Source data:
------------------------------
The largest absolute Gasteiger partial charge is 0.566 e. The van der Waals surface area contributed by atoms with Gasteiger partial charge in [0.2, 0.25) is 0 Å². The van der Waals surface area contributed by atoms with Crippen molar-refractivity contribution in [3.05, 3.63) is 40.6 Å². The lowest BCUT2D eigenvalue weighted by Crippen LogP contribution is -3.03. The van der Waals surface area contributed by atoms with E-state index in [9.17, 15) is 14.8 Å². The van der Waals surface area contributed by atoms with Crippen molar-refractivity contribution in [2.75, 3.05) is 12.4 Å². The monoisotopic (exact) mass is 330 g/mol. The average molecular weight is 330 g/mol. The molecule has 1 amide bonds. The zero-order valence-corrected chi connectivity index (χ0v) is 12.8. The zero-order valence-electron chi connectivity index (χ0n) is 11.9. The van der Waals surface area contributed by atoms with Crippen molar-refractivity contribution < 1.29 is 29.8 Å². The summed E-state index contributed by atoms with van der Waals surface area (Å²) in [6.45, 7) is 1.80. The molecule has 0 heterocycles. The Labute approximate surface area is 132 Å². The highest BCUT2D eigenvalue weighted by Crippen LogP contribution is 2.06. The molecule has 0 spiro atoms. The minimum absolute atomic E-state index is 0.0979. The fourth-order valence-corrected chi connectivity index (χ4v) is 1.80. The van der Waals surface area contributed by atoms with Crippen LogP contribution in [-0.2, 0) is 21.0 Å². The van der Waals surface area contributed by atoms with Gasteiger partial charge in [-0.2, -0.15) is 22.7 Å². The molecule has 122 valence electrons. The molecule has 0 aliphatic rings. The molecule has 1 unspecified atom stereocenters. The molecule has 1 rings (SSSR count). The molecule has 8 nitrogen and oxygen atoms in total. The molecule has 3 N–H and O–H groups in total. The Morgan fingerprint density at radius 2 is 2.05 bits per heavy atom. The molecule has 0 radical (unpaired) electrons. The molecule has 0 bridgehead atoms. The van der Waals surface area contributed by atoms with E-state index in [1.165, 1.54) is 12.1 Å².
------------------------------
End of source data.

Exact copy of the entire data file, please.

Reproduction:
The largest absolute Gasteiger partial charge is 0.566 e. The van der Waals surface area contributed by atoms with Gasteiger partial charge in [0.2, 0.25) is 0 Å². The van der Waals surface area contributed by atoms with Crippen molar-refractivity contribution in [3.05, 3.63) is 40.6 Å². The lowest BCUT2D eigenvalue weighted by Crippen LogP contribution is -3.03. The van der Waals surface area contributed by atoms with E-state index in [9.17, 15) is 14.8 Å². The van der Waals surface area contributed by atoms with Crippen molar-refractivity contribution in [2.75, 3.05) is 12.4 Å². The monoisotopic (exact) mass is 330 g/mol. The average molecular weight is 330 g/mol. The molecule has 1 amide bonds. The zero-order valence-corrected chi connectivity index (χ0v) is 12.8. The zero-order valence-electron chi connectivity index (χ0n) is 11.9. The van der Waals surface area contributed by atoms with Crippen molar-refractivity contribution < 1.29 is 29.8 Å². The summed E-state index contributed by atoms with van der Waals surface area (Å²) in [6.45, 7) is 1.80. The molecule has 0 heterocycles. The Labute approximate surface area is 132 Å². The highest BCUT2D eigenvalue weighted by Crippen LogP contribution is 2.06. The molecule has 0 spiro atoms. The minimum absolute atomic E-state index is 0.0979. The fourth-order valence-corrected chi connectivity index (χ4v) is 1.80. The van der Waals surface area contributed by atoms with Crippen LogP contribution in [-0.2, 0) is 21.0 Å². The van der Waals surface area contributed by atoms with Gasteiger partial charge in [-0.2, -0.15) is 22.7 Å². The molecule has 122 valence electrons. The molecule has 0 aliphatic rings. The molecule has 1 unspecified atom stereocenters. The molecule has 1 rings (SSSR count). The molecule has 8 nitrogen and oxygen atoms in total. The molecule has 3 N–H and O–H groups in total. The Morgan fingerprint density at radius 2 is 2.05 bits per heavy atom. The molecule has 0 radical (unpaired) electrons. The molecule has 0 bridgehead atoms. The van der Waals surface area contributed by atoms with E-state index in [1.165, 1.54) is 12.1 Å².